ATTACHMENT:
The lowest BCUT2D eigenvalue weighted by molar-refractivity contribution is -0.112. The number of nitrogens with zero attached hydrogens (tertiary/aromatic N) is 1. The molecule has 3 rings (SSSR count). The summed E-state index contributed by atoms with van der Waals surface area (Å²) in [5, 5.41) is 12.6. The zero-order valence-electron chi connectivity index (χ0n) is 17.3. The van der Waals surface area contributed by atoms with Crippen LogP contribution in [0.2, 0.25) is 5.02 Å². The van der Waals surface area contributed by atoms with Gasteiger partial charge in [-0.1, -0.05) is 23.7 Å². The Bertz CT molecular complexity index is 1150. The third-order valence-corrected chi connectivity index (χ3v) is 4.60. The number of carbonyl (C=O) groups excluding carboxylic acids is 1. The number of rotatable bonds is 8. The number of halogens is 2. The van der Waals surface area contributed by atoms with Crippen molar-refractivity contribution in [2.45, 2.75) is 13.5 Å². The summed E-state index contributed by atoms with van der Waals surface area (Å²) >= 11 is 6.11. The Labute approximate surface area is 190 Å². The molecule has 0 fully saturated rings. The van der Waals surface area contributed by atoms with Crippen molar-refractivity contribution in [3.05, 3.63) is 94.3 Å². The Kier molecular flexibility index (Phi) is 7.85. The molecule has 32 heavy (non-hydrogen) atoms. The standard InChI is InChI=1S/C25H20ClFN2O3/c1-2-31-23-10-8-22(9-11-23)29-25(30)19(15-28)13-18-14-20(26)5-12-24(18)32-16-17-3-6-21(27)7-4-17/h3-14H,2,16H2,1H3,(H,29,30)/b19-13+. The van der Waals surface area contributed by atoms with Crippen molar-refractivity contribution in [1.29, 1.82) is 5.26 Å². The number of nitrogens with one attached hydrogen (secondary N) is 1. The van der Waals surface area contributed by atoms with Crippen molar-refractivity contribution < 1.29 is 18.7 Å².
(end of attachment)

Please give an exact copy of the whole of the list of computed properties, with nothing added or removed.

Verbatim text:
The lowest BCUT2D eigenvalue weighted by molar-refractivity contribution is -0.112. The number of nitrogens with zero attached hydrogens (tertiary/aromatic N) is 1. The molecule has 3 rings (SSSR count). The summed E-state index contributed by atoms with van der Waals surface area (Å²) in [5, 5.41) is 12.6. The zero-order valence-electron chi connectivity index (χ0n) is 17.3. The van der Waals surface area contributed by atoms with Crippen LogP contribution in [0.2, 0.25) is 5.02 Å². The van der Waals surface area contributed by atoms with Gasteiger partial charge in [-0.1, -0.05) is 23.7 Å². The Bertz CT molecular complexity index is 1150. The third-order valence-corrected chi connectivity index (χ3v) is 4.60. The number of carbonyl (C=O) groups excluding carboxylic acids is 1. The number of rotatable bonds is 8. The number of halogens is 2. The van der Waals surface area contributed by atoms with Crippen molar-refractivity contribution in [2.45, 2.75) is 13.5 Å². The summed E-state index contributed by atoms with van der Waals surface area (Å²) >= 11 is 6.11. The Labute approximate surface area is 190 Å². The molecule has 0 fully saturated rings. The van der Waals surface area contributed by atoms with Crippen molar-refractivity contribution in [3.05, 3.63) is 94.3 Å². The Kier molecular flexibility index (Phi) is 7.85. The molecule has 32 heavy (non-hydrogen) atoms. The standard InChI is InChI=1S/C25H20ClFN2O3/c1-2-31-23-10-8-22(9-11-23)29-25(30)19(15-28)13-18-14-20(26)5-12-24(18)32-16-17-3-6-21(27)7-4-17/h3-14H,2,16H2,1H3,(H,29,30)/b19-13+. The van der Waals surface area contributed by atoms with Crippen molar-refractivity contribution in [1.29, 1.82) is 5.26 Å². The number of nitrogens with one attached hydrogen (secondary N) is 1. The van der Waals surface area contributed by atoms with Crippen molar-refractivity contribution < 1.29 is 18.7 Å².